Irmani Smallwood, director of business development and innovation at Look Ahead, discusses the challenging social care market
In recent years funding pressures have meant many local authority and healthcare commissioners have been forced to reduce or cap the amount they can spend on supported housing services. As a result it has become common for providers to exit the social care arena.
Although it is undoubtedly a challenging market, for us at Look Ahead, the provision of supported housing is why we exist. We believe that the most vulnerable people in society deserve the high-quality services we provide – and we do so for around 7,000 people each year.
So how do we square the circle? How do we manage risk in an increasingly challenging sector?
Delivering public sector contracts in a sustainable way is very difficult: we see lessons from the recent negative experiences of businesses Carillion, Allied Healthcare and Southern Cross.
As a high proportion of our income comes from contracts that span three years, we have had to develop very tight risk management systems to enable us to manage this effectively. Here are some of the main issues we are facing.
A key area for us is pay. Look Ahead is committed to paying a living wage or London Living Wage to our colleagues. As a result, in the past seven years we have seen our costs go up, but at the same time the price our commissioners are able to pay has come down.
This can mean that contracts we held seven years ago potentially cost us 20 per cent more to deliver today, which is increasingly problematic if contracts are rolled over with no uplift in fees.
In the past year, we have been through re-tenders for 28 per cent of our business and retained all the contracts we submitted. Like others in the sector we have also handed back contracts and not submitted tenders where we cannot afford to cover our costs and generate the small surplus required to keep our organisation sustainable.
As well as the increased costs of our biggest resource, people, we are increasingly finding that the customers who are referred to us have more complex needs. Contracts we have won for low-needs mental health customers turn out to be of greater complexity and therefore higher cost to deliver safely. This is where we have to be smart and build contract variations into our negotiations and contracts.
As a consequence of all these challenges and in common with many organisations, our risk process is dynamic and live. Although we have grown steadily year on year, we have learned our own lessons from the past and from other providers, and so for us it is good growth, not growth at any cost. So what steps have we put in place to ensure we manage our business accordingly?
The first point to make is that our corporate risk register is supported by contract risk registers that cover safeguarding and quality issues. Large contracts are reviewed by a risk panel of senior staff and we also explore contracts based on financial analysis over an extended five-year period before signing them. We regularly look at the financial health of existing services to assess their sustainability and renegotiate contracts that are not sustainable.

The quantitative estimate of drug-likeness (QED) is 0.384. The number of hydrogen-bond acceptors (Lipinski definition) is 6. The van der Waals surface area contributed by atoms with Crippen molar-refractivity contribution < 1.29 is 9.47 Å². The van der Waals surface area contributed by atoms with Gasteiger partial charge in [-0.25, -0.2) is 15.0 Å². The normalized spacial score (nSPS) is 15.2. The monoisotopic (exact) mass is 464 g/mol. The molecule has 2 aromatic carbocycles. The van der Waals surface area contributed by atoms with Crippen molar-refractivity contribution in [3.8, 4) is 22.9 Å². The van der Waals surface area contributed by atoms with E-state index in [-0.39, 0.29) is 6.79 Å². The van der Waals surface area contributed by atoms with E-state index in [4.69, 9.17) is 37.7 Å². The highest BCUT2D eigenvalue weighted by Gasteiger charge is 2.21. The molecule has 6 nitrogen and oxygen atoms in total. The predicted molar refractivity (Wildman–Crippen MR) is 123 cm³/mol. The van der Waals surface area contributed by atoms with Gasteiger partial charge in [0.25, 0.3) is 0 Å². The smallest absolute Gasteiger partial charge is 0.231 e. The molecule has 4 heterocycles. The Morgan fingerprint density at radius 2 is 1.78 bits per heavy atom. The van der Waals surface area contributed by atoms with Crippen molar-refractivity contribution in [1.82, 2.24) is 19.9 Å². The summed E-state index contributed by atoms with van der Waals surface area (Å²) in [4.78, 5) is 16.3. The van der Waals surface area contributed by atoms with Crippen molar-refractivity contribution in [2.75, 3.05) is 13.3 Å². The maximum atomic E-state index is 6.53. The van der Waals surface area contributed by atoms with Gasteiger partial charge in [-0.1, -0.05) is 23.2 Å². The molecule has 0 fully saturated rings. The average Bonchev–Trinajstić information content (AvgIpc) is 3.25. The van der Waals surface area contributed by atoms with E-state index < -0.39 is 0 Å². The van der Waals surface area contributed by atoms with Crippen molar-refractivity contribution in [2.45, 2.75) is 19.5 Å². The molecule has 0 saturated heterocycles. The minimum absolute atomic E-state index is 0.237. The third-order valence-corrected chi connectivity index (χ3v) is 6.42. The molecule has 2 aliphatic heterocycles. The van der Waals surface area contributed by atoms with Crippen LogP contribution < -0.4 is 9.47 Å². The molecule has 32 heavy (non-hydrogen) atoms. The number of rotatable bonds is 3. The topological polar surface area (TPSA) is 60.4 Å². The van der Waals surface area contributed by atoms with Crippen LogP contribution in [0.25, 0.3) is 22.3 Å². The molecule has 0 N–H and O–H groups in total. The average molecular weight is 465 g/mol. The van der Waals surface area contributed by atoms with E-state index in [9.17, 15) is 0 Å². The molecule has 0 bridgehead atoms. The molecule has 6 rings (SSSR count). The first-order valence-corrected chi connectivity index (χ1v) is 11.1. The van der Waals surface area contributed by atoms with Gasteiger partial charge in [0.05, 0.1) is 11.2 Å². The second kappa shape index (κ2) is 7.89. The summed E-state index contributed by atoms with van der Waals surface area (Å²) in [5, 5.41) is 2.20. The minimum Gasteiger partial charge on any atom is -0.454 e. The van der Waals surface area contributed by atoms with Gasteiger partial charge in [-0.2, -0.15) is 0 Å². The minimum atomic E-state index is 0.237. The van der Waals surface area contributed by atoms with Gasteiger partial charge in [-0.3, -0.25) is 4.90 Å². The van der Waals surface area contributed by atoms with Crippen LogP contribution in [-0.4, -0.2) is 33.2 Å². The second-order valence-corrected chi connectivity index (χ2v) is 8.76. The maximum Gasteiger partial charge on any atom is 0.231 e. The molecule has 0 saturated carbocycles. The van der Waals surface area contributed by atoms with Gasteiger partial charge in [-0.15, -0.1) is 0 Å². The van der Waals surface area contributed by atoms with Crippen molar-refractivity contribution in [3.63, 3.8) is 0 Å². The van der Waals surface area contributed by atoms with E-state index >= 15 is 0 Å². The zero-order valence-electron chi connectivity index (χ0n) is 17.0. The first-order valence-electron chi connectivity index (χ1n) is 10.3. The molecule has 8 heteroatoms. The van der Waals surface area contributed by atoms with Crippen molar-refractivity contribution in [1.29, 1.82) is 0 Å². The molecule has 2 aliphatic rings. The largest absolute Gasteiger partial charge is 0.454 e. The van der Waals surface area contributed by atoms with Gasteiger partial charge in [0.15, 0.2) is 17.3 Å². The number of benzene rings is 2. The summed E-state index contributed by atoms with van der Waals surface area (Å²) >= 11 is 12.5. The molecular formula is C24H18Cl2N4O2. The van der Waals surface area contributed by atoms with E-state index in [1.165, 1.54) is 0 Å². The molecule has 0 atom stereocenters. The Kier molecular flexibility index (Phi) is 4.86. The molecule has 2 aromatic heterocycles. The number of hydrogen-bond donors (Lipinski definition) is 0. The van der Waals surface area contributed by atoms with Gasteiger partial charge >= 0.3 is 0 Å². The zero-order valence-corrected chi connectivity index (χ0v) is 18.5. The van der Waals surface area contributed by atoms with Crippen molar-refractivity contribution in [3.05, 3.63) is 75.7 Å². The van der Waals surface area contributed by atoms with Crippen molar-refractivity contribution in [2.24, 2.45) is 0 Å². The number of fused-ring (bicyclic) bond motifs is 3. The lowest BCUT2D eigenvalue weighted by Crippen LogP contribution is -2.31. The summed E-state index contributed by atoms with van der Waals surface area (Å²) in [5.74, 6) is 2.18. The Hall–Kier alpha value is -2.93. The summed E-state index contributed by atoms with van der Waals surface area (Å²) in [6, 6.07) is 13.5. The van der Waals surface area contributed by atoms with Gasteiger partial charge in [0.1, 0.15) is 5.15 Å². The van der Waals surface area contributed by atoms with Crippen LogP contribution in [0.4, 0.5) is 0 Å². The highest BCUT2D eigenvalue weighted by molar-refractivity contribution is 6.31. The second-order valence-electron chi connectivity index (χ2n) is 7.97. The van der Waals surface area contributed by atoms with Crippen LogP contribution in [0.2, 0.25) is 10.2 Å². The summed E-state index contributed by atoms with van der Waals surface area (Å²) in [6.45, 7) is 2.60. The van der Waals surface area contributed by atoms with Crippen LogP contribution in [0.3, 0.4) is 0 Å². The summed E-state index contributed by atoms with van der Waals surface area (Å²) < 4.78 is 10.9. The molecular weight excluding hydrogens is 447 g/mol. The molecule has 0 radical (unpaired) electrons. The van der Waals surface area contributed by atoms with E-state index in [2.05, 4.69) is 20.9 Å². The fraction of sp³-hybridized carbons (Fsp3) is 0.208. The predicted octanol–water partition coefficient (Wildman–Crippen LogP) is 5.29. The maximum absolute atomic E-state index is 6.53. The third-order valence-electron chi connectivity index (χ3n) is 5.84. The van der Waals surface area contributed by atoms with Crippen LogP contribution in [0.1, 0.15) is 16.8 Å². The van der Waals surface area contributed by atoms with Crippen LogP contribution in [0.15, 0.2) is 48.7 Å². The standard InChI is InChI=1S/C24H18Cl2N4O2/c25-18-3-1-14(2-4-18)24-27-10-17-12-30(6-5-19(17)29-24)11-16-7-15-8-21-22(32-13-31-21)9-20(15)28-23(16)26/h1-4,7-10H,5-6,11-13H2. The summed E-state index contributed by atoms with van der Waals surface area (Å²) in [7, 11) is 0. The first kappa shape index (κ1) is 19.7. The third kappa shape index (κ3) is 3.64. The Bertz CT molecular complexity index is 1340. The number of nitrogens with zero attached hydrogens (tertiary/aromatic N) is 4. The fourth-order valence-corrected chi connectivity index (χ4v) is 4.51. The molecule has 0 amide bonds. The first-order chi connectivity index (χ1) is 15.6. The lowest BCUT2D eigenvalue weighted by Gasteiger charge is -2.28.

In addition, we are making everything stack up by diversifying our business model to grow additional income through new commercial property streams and other sources. Some general needs housing associations take this approach to ensure they maximise the amount of sub-market rent homes they provide – we do the same, but to provide care and support facilities and services.
The proposed changes to how supported housing is funded have given us some pause for reflection, but we are confident that ministers are listening to the concerns expressed by us and our peers.
As with most things in life, organisational sustainability is about relationships. It is about ensuring we have strong relationships with commissioners so that they are aware we are not here to make huge profits, but they want to do business with providers that are financially sustainable for the long term.
While we enjoy many relationships on this basis, some commissioners need to understand that if they continue to drive down prices in the social care market then high-quality, sustainable providers will potentially cease to exist in years to come. Look Ahead is confident we have taken significant steps to accommodate these pressures, but any low-hanging fruit to make our organisation more efficient is long gone.
That said, and as is now the supported housing sector’s unofficial mantra, we will continue to push ourselves to deliver more with less. The biggest risk of all is that the 7,000 vulnerable people we work with each year don’t receive the support they need, and that is very much focusing our minds.
Irmani Smallwood is director of business development and innovation at Look Ahead